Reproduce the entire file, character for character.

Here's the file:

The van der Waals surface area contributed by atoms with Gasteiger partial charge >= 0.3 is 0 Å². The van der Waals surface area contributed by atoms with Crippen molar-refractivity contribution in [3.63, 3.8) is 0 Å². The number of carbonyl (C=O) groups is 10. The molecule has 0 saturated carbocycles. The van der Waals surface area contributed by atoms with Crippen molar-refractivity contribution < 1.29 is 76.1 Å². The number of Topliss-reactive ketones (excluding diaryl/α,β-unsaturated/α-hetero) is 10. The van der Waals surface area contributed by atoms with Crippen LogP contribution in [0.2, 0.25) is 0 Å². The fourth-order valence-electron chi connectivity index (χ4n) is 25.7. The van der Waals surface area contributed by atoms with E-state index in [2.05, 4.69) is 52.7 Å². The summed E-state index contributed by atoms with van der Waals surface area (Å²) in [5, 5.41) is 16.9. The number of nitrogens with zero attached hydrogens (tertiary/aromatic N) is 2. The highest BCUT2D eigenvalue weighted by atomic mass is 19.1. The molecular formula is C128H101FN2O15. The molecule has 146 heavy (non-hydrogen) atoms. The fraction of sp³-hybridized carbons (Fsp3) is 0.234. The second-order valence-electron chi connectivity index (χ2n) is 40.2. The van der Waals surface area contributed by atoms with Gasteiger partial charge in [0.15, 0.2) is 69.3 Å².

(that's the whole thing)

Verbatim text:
The van der Waals surface area contributed by atoms with Gasteiger partial charge >= 0.3 is 0 Å². The van der Waals surface area contributed by atoms with Crippen molar-refractivity contribution in [3.63, 3.8) is 0 Å². The number of carbonyl (C=O) groups is 10. The molecule has 0 saturated carbocycles. The van der Waals surface area contributed by atoms with Crippen molar-refractivity contribution < 1.29 is 76.1 Å². The number of Topliss-reactive ketones (excluding diaryl/α,β-unsaturated/α-hetero) is 10. The van der Waals surface area contributed by atoms with Crippen LogP contribution in [0.2, 0.25) is 0 Å². The fourth-order valence-electron chi connectivity index (χ4n) is 25.7. The van der Waals surface area contributed by atoms with E-state index in [2.05, 4.69) is 52.7 Å². The summed E-state index contributed by atoms with van der Waals surface area (Å²) in [5, 5.41) is 16.9. The number of nitrogens with zero attached hydrogens (tertiary/aromatic N) is 2. The highest BCUT2D eigenvalue weighted by atomic mass is 19.1. The molecular formula is C128H101FN2O15. The molecule has 146 heavy (non-hydrogen) atoms. The fraction of sp³-hybridized carbons (Fsp3) is 0.234. The second-order valence-electron chi connectivity index (χ2n) is 40.2. The van der Waals surface area contributed by atoms with Gasteiger partial charge in [0.15, 0.2) is 69.3 Å².